There’s an expectation of how one becomes a successful artist. You get a fine arts degree, you hone a well-respected craft, you make connections, you get a placement, you sell your art.
Contrary to popular belief, this is becoming less and less common. Not to say that it isn’t a valid career track, but it’s not necessarily available for everyone, especially because of the systems of class in place in the art world and things that I am in no way qualified to expand upon, and also just simply because life is funny and things don’t always go as planned. But people still make it big in crazy amazing ways that we don’t expect, and they pretty much always have.
There are approximately a billion examples (this is a researched and mathematically backed) ofwell-known artists who entered into the public consciousness by deviating from the norm.
JK Rowling’s story is now universally known, a single mother who struggled with her writing career, lived on social benefits and had the Harry Potter manuscript turned down by 12 editors before striking it big and becoming the author of the most well-known book series in pretty much the whole world.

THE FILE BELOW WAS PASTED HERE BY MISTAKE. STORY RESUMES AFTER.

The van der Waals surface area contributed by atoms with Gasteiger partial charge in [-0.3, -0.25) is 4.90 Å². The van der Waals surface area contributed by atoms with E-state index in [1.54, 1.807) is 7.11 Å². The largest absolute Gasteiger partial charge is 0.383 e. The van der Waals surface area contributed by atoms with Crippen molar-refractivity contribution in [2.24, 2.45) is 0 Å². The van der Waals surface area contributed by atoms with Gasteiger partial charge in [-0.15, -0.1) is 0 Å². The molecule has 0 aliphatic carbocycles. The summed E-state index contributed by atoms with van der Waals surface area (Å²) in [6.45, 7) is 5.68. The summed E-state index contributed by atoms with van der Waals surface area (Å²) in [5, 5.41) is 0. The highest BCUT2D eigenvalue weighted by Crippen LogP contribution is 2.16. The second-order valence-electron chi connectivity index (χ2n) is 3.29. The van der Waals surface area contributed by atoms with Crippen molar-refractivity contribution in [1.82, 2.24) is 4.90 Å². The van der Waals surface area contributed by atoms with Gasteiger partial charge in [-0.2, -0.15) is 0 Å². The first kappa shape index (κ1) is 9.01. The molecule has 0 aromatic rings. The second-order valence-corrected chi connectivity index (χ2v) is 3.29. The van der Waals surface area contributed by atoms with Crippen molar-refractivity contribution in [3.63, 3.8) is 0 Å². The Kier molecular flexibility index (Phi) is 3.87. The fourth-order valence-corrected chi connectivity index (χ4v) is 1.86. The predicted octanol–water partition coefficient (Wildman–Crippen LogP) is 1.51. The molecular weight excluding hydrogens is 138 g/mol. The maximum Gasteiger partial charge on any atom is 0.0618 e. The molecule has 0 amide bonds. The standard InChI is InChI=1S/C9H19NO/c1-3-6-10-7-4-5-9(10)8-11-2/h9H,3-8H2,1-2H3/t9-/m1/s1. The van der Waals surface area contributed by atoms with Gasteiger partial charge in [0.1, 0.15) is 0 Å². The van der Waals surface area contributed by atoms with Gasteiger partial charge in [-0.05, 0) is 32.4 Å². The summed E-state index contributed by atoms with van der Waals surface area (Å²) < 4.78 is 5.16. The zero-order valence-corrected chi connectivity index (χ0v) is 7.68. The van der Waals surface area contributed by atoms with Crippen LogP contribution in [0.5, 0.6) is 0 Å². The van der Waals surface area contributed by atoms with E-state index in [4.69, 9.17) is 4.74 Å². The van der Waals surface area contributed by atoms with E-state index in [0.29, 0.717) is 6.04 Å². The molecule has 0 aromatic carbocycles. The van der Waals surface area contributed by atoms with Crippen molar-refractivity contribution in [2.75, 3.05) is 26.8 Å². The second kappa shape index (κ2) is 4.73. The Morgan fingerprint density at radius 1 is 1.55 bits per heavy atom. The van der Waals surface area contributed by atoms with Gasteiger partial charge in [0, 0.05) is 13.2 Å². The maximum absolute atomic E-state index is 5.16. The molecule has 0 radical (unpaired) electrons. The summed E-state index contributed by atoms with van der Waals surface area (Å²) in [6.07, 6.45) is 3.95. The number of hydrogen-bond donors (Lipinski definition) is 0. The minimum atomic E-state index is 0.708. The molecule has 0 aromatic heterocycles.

Yoko Ono dropped out of university after two years, dealt with crippling mental illness, and struggled to find success until her 30’s, and is now known as one of the most iconic and prolific performance artists of all time.
Giorgio Armani originally studied medicine before finding his passion as a fashion designer.
Maud Lewis, whom non–Canadians may know less about, lived in poverty, didn’t go to school, painted only to pass the time and express her creativity, and didn’t gain any recognition as an artist until she was in her sixties, and is remembered as one of the greatest Canadian artists in history.
Jean-Michel Basquiat dropped out of high school and went from living on the streets to selling paintings for 25,000$ in a matter of years.
These, as stated before, are simply a fraction of a billion.
Now obviously, this isn’t the case for everyone, and sometimes people fail, but I’m a firm believer in the idea that if you have talent, and drive, and vision, and relentlessness, and a good heart, things work out. So if you’re feeling downtrodden, or like your route towards success isn’t on the right track, I hope this list of artists and the unconventional ways they make it will motivate you to continue on your unique artistic path.
There are resources out there to help you besides just the conventional ones we think of. Regardless of how you do it, just keep creating. Please.
by Lesley Borowski